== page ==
About Sue

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Sue with two Tibetan monks she was teaching English to in Dharamsala, North India

I felt a need to create this website for both personal and professional reasons.

On the personal front, I have reached the age of sixty, and after living a very active life (long may that last) I realise the next big adventure for me is my aging process and eventual death.

Far from feeling  morose or maudlin about it – I firmly believe that we can only feel truly alive when we accept our mortality – I want to be as prepared as I possibly can be for what is to come, especially the way I die.

Talking professionally, I can’t remember a time when I wasn’t fascinated by the fact we are all going to die. This deepest whilst I was training as a nurse at the Middlesex hospital in the early seventies. I laid out my first body (nurses did in those days) when I was nineteen. The patient was only thirty.

As students we never spoke about what happened (death and dying wasn’t addressed in any teaching programme), but caring for him and others who died during my training made me ask myself all kinds of questions about death: What does it feel like to die?  How long does it take to die?  Will I know I am dying when my time comes?

I left nursing soon after I qualified and did a host of other things, ending up in the corporate film and video business. This by now was the mid eighties when hedonism was rife. I entered into the fray with relish, but soon discovered that this way of life felt me feeling empty and unfulfilled, but most of all, lonely.

Everything changed after being involved in a light airplane crash. Sitting beside the wreckage, thankfully unscathed, physically at least,  I was hit by a profound and uncomfortable insight. It was time to grow up.  It made me embark on a fifteen-year soul-searching journey to discover – or more accurately, uncover – the purpose of my life.  I subsequently trained as a psychotherapist, specialising in trauma, death and bereavement.

My journey eventually led to an MA  in the Rhetoric and Rituals of Death  which I gained at King Alfred’s, Winchester  in 2001. I knew at last I was on the right track. It was one of the best years of my life, and one of the most fun too.  I shall never forget going  behind the scenes of a crematorium, or our visit to Rome for a private audience with Pope John Paul II.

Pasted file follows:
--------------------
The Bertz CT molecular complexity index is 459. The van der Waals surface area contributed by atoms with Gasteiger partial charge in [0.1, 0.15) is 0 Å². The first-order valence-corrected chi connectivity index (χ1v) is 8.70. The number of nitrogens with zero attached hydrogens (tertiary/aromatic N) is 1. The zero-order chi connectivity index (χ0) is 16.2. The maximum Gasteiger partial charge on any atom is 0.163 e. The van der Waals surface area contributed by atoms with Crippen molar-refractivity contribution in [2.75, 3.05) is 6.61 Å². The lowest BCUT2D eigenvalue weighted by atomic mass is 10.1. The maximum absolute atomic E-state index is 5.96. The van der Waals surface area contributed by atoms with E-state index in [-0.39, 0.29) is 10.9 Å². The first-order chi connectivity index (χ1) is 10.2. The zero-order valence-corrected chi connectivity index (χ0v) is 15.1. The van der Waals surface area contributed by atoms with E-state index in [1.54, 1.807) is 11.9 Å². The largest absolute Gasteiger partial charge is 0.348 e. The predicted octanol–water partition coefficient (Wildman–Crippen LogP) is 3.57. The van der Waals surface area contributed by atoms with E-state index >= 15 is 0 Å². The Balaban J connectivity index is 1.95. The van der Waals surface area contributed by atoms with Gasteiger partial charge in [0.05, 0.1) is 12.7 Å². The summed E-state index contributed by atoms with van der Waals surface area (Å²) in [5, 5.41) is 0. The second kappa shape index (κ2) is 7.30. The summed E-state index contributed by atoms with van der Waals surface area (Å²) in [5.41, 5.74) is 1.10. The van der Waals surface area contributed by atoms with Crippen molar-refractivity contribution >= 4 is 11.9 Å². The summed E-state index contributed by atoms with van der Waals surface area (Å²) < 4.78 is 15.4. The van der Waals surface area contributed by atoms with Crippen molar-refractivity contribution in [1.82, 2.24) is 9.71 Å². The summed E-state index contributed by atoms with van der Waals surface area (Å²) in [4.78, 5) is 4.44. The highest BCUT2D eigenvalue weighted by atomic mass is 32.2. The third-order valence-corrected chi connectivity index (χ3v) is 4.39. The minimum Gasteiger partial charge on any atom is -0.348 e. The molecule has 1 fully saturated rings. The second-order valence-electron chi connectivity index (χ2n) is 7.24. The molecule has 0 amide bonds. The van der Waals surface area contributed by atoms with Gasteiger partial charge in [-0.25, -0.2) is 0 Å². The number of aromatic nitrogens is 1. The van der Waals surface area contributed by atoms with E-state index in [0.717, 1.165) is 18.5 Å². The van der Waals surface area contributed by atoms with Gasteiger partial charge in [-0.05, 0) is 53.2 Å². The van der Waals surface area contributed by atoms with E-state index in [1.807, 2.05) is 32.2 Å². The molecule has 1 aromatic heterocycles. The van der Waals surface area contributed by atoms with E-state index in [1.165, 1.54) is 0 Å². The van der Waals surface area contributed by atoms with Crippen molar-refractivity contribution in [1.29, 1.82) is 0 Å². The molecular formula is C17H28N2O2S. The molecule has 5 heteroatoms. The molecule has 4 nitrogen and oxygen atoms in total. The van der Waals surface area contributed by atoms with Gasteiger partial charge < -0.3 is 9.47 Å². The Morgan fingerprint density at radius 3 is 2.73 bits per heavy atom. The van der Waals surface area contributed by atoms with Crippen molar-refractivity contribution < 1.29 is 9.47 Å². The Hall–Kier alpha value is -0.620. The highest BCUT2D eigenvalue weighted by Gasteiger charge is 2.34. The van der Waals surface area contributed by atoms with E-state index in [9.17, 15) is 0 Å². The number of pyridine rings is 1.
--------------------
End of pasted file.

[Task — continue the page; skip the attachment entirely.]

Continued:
(‘Private audience’ was a bit far fetched as we found ourselves part of a crowd, the size of which was worthy of an FA cup final.  The most raucous groups appeared to be from South American countries, madly waving enormous banners declaring devotion to the Pope and screaming, ‘El Papa,’ as the aged Pope John Paul tottered onto the stage, helped on each side by a hefty cardinal.)

Following my MA, I  had the great fortune to meet Dr Peter Fenwick, and helped him to set up a five-year retrospective Nearing end of life brochurestudy into end-of-life experiences. Our primary aim is to raise awareness of medical staff on the importance of respecting the spiritual needs of those nearing the end of life.

During the study, my father died. It made me realise how little practical information was available for relatives, friends, and  carers of the dying.  So Peter and I decided to write our booklet, Nearing the end of life: a guide for relatives, friends and carers (now available on kindle).

All information in the brochure can be accessed via the death and dying button on the menu.

Due to generous sponsorship from the Aim Foundation we have distributed over 30,000 of these brochures free to hospices, hospitals, care homes, GP surgeries, and relatives in need of help and support. It is now used in many palliative care training programmes and included in end-of-life care resource packages. I am particularly delighted that Dying Matters (set up by the National Council of Palliative care in 2009) is in the process of publishing it on their website as a major contribution to their own end-of-life resources.

d-word small jpgI have also written my own book,The D-Word: Talking about Dying published by Continuum Books in 2010. My aim is to tackle the awkwardness and embarrassment that many people experience when confronted by someone who is dying, and to explore different ways to open up often difficult and distressing conversations. The book again, is used in many end-of-life care training programmes, and is, I understand, recommended reading for many trainee nurses.  I was also interviewed about it on Woman’s Hour:  Talking about dying with Jane Garvy (Tuesday, 28 June 2011)

The Menopause

Part of my preparation for entering later life was to come to terms with the menopause. I look at it as aSex meaning and menopause powerful right of passage – the time in a woman’s life when she is forced to confront the fact that she is no longer young.  Some women fight it. Others accept it.  But very little is spoken about the emotional and spiritual changes that a menopausal woman  goes through.  So I set about interviewing over seventy women and nine men partnered or married to menopausal women.

The result is my book, Sex, Meaning and the Menopause. The mens’ interviews became the banner headline in the Daily Mail: Will your marriage survive the menopause?  I have  been on Woman’s Hour twice about different themes from book.

Marking the transition into Menopause: 19th, November, 2012

Men and the Menopause : 5th April, 2013

If you have any questions, comments, or even stories about your experience of  talking about the end of life, or, indeed, about your experience of the menopause and aging,  please do get in touch, or you can leave comments at the end of my blogs.

I run workshops  on the menopause and end of life issues, and individual mentoring sessions for people struggling to make sense of life.   If you would like more information about these workshops or individual sesssions please get in contact.